– For tips on performing your experiment and presenting your project, see our free science fair guide.
– Browse our Science Fair Supplies category for more project ideas and easy-to-use kits
- Use a spectroscope to identify and compare the elements of different stars (e.g., look at a blue star like Sirius compared to a red one like Betelgeuse).
- What is the best design you can come up with for a homemade astrolabe?
- Use historical data and current conditions to find out how the number of sunspots affects Earth’s weather. Can this information be used to accurately predict weather patterns on the earth?
- Use a radio to measure changes in the ionosphere. Will ionosphere activity be more in the day than in the night? Will solar flares affect ionosphere activity?
- What kind of weather conditions are the best for stargazing? Are all clear nights equally good, regardless of temperature? Can you measure the effect of light pollution on stargazing in your city? (Use a star map and compare which stars you can see in your backyard to which ones you can see in the dark countryside.)
- Use a mineral test kit to identify rocks and minerals in your experiments.
- Experiment with a black light to test for fluorescent minerals. Do the same minerals fluoresce under longwave versus shortwave UV light?
- Do different types of rocks in the soil affect plant growth?
- How does soil management affect soil quality?
- Do different types of rock affect road stability?
- Earth’s movement beneath the surface changes the appearance of the earth’s surface. Do different soil types move in different patterns when the same type of movement is applied?
- What factors speed up erosion, and what methods can be used to prevent erosion?
- How do crystals form, and what factors affect the rate at which they form?
- Can you design model structures that are ‘earthquake’ resistant?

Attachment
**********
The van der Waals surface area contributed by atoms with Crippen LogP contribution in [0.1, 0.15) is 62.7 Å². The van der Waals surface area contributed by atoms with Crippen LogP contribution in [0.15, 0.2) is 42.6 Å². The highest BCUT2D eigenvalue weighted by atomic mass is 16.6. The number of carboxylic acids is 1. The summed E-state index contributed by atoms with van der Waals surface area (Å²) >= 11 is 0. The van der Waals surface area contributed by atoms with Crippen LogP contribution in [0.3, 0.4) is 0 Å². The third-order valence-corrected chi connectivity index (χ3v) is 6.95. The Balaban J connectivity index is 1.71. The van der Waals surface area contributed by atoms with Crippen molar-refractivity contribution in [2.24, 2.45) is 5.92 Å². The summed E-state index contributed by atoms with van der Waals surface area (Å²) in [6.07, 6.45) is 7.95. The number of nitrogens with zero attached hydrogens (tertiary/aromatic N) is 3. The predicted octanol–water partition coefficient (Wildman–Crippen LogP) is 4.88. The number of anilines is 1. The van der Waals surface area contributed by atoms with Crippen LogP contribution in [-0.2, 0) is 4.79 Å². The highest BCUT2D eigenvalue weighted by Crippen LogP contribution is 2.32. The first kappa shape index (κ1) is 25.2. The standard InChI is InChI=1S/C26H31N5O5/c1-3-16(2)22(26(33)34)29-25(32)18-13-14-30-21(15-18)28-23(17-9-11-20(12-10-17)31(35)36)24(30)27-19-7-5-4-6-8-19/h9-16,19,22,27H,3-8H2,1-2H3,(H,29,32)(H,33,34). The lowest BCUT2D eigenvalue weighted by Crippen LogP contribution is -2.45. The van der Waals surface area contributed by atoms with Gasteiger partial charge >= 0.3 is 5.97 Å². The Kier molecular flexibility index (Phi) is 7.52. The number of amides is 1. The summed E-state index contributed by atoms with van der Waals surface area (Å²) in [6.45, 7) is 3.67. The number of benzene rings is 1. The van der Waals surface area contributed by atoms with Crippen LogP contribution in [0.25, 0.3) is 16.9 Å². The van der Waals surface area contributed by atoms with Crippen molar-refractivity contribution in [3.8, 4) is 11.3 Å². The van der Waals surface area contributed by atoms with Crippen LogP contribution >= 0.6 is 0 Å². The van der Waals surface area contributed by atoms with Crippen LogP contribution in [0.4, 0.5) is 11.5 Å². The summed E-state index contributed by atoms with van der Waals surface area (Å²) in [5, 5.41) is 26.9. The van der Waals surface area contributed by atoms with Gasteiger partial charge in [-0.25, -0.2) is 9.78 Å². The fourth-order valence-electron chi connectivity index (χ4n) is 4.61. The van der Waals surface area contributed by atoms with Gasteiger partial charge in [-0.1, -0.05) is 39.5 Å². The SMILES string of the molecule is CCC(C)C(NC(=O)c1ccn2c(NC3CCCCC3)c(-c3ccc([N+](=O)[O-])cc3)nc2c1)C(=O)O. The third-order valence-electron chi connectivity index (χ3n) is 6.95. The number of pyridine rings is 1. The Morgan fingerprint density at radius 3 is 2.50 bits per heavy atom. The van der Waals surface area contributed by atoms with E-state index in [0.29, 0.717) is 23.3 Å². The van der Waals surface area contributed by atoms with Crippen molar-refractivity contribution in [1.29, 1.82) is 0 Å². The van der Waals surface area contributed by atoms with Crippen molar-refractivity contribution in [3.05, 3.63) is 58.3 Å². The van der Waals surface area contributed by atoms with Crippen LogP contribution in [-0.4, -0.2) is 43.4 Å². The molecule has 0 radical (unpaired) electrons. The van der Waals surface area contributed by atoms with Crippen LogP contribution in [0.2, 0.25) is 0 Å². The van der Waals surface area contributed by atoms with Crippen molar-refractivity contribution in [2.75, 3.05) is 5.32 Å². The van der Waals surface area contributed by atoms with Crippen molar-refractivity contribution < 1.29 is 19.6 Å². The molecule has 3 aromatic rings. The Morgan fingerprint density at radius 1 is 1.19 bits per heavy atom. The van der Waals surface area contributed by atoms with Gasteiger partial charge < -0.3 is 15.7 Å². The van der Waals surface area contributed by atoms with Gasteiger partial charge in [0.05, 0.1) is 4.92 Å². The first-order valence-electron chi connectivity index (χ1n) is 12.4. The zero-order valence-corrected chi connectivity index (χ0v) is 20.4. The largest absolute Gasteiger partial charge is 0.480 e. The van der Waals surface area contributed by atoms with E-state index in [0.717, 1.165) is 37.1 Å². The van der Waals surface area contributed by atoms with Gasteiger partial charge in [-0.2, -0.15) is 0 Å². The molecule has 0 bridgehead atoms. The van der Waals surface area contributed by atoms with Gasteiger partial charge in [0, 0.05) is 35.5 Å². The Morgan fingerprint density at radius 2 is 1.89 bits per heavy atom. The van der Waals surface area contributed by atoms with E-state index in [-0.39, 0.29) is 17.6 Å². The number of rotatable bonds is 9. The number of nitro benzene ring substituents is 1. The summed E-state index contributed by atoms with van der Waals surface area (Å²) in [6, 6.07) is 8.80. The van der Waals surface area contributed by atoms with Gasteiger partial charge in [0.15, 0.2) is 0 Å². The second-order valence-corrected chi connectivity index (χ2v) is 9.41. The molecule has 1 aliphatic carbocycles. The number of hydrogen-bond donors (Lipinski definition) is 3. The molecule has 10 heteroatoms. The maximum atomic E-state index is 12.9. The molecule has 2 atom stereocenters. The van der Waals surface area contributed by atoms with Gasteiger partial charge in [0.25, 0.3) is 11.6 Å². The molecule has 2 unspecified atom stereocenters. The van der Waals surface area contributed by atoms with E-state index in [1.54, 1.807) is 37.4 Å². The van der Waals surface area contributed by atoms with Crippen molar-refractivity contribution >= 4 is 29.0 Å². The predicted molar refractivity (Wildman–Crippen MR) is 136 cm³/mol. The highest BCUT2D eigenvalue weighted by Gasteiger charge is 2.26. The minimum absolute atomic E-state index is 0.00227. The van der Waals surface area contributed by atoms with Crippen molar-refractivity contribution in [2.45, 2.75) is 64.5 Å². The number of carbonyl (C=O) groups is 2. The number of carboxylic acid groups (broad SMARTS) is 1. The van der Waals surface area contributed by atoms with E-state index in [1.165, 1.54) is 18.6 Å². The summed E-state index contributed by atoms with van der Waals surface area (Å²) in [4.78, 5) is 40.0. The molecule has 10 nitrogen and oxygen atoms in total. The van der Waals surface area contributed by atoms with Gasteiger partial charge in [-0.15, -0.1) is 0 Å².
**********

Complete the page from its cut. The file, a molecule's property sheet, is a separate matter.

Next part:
- Does the type of soil under and around a building affect how much damage an earthquake could cause? Do different soil types relate to the phenomenon of liquefaction during an earthquake?
- Does previous strain on a building affect its ability to withstand an earthquake?
- Are human burps similar to volcanic eruptions?
- Does temperature affect the viscosity of lava? Does this affect how explosive a volcano’s eruption is?
- Can you build a volcano to test the theory of how temperature affects lava or the explosiveness of eruption?
- Experiment to demonstrate why some fumaroles produce more steam than others.
- Use weather instruments to answer questions like ‘How can I predict which time of day will have the highest temperature?’ or ‘When is a storm most likely to hit my area?’
- How well can you forecast weather by observing clouds and wind direction?
- Are there places very close to your location that get more or less rainfall than you? If so, try to discover what factors are involved.
- Does heat or dry wind evaporate water faster? Do you have ideas how you might slow down evaporation?
- Dealing with the consequences of more wild weather, explore the effects of tsunamis or hurricanes on the shoreline. Does human manipulation of the environment affect how well the shoreline can minimize destruction on land caused by hurricanes and tsunamis?
- How do hot and cold air circulate to form different weather patterns? How does this relate to barometric pressure, and how is pressure used to forecast storms?
- Does an ocean breeze blow in the same direction during the day as during the night? What is the relation of the air temperature to the water temperature during the day versus during the night?
Visit our science fair project ideas page for ideas in other categories.